Mobile code non-final public field

Thank you for visiting We recently migrated our community to a new web platform and regretably the content for this page needed to be programmatically ported from its previous wiki page. There’s still some work to be done.


This attack aims to manipulate non-final public variables used in mobile code, by injecting malicious values on it, mostly in Java and C++ applications.

When a public member variable or class used in mobile code isn’t declared as final, its values can be maliciously manipulated by any function that has access to it in order to extend the application code or acquire critical information about the application.

Risk Factors



A Java applet from a certain application is acquired and subverted by an attacker. Then, they make the victim accept and run a Trojan or malicious code that was prepared to manipulate non-final objects’ state and behavior. This code is instantiated and executed continuously using default JVM on the victim’s machine. When the victim invokes the Java applet from the original application using the same JVM, the malicious process could be mixed with original applet, thus it modifies values of non-final objects and executes under victim’s credentials.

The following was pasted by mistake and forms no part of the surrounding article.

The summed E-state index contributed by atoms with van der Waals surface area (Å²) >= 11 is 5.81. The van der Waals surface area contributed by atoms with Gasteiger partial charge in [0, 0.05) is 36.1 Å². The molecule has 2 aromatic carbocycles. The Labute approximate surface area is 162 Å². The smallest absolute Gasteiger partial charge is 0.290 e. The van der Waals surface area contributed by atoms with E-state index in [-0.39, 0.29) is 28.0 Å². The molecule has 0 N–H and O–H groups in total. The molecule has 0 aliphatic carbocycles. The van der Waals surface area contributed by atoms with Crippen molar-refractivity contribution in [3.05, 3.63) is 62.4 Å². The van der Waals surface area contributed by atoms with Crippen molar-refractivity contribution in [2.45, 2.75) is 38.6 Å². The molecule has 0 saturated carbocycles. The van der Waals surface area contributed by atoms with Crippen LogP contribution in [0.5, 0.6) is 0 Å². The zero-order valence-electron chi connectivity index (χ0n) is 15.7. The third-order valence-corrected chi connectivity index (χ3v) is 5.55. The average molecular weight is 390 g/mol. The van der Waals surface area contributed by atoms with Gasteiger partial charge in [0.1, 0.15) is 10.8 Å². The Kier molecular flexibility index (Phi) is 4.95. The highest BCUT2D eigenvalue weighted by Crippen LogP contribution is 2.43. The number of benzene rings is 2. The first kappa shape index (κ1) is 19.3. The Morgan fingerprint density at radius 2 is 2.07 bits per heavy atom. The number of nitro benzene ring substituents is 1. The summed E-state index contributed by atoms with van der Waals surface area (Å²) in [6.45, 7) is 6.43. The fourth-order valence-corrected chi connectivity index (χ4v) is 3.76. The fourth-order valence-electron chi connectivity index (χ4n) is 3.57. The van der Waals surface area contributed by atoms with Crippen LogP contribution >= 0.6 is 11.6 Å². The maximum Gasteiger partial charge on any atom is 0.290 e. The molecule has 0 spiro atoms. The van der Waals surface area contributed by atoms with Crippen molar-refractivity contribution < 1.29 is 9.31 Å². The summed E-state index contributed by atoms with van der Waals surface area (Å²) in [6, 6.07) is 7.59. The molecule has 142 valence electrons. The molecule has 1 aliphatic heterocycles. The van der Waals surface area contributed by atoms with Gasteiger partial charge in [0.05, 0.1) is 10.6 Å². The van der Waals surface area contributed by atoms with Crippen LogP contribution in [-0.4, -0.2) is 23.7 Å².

In the following example, the class “any_class” is declared as final and “server_addr” variable is not:

public final class any_class extends class_Applet { public URL server_addr; }

In this case, the value of “server_addr” variable could be set by any other function that has access to it, thus changing the application behavior. A proper way to declare this variable is:

public class any_class extends class_Applet { public final URL server_addr; }

When a variable is declared as final its value cannot be modified.



Category:OWASP ASDR Project the last two links are the same Category:Abuse of Functionality Category:Attack